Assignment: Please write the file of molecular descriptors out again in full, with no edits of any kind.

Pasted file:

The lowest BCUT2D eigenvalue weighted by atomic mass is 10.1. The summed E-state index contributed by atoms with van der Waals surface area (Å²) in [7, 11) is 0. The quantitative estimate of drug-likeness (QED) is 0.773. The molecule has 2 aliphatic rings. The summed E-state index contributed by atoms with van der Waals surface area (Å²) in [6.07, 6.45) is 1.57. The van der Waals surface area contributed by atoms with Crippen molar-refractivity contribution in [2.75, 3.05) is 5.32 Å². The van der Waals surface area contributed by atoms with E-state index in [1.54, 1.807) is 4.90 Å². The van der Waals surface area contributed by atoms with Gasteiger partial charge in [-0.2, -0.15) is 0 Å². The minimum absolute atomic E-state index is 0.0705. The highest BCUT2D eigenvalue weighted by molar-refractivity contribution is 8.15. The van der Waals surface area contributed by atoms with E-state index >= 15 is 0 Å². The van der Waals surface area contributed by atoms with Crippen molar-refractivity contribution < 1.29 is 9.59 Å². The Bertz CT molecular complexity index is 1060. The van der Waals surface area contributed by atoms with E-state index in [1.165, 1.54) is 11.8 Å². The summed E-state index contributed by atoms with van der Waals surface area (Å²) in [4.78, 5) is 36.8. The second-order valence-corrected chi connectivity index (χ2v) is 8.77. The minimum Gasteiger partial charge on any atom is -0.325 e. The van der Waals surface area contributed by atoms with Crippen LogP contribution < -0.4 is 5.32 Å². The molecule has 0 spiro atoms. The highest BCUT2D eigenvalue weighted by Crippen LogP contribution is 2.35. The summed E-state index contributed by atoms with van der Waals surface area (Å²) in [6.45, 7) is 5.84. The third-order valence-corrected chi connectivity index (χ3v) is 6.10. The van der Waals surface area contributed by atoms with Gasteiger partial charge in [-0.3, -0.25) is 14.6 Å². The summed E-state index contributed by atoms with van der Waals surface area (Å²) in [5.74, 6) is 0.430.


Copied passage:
The lowest BCUT2D eigenvalue weighted by atomic mass is 10.1. The summed E-state index contributed by atoms with van der Waals surface area (Å²) in [7, 11) is 0. The quantitative estimate of drug-likeness (QED) is 0.773. The molecule has 2 aliphatic rings. The summed E-state index contributed by atoms with van der Waals surface area (Å²) in [6.07, 6.45) is 1.57. The van der Waals surface area contributed by atoms with Crippen molar-refractivity contribution in [2.75, 3.05) is 5.32 Å². The van der Waals surface area contributed by atoms with E-state index in [1.54, 1.807) is 4.90 Å². The van der Waals surface area contributed by atoms with Gasteiger partial charge in [-0.2, -0.15) is 0 Å². The minimum absolute atomic E-state index is 0.0705. The highest BCUT2D eigenvalue weighted by molar-refractivity contribution is 8.15. The van der Waals surface area contributed by atoms with E-state index >= 15 is 0 Å². The van der Waals surface area contributed by atoms with Crippen molar-refractivity contribution < 1.29 is 9.59 Å². The Bertz CT molecular complexity index is 1060. The van der Waals surface area contributed by atoms with E-state index in [1.165, 1.54) is 11.8 Å². The summed E-state index contributed by atoms with van der Waals surface area (Å²) in [4.78, 5) is 36.8. The second-order valence-corrected chi connectivity index (χ2v) is 8.77. The minimum Gasteiger partial charge on any atom is -0.325 e. The van der Waals surface area contributed by atoms with Crippen LogP contribution < -0.4 is 5.32 Å². The molecule has 0 spiro atoms. The highest BCUT2D eigenvalue weighted by Crippen LogP contribution is 2.35. The summed E-state index contributed by atoms with van der Waals surface area (Å²) in [6.45, 7) is 5.84. The third-order valence-corrected chi connectivity index (χ3v) is 6.10. The van der Waals surface area contributed by atoms with Gasteiger partial charge in [-0.3, -0.25) is 14.6 Å². The summed E-state index contributed by atoms with van der Waals surface area (Å²) in [5.74, 6) is 0.430.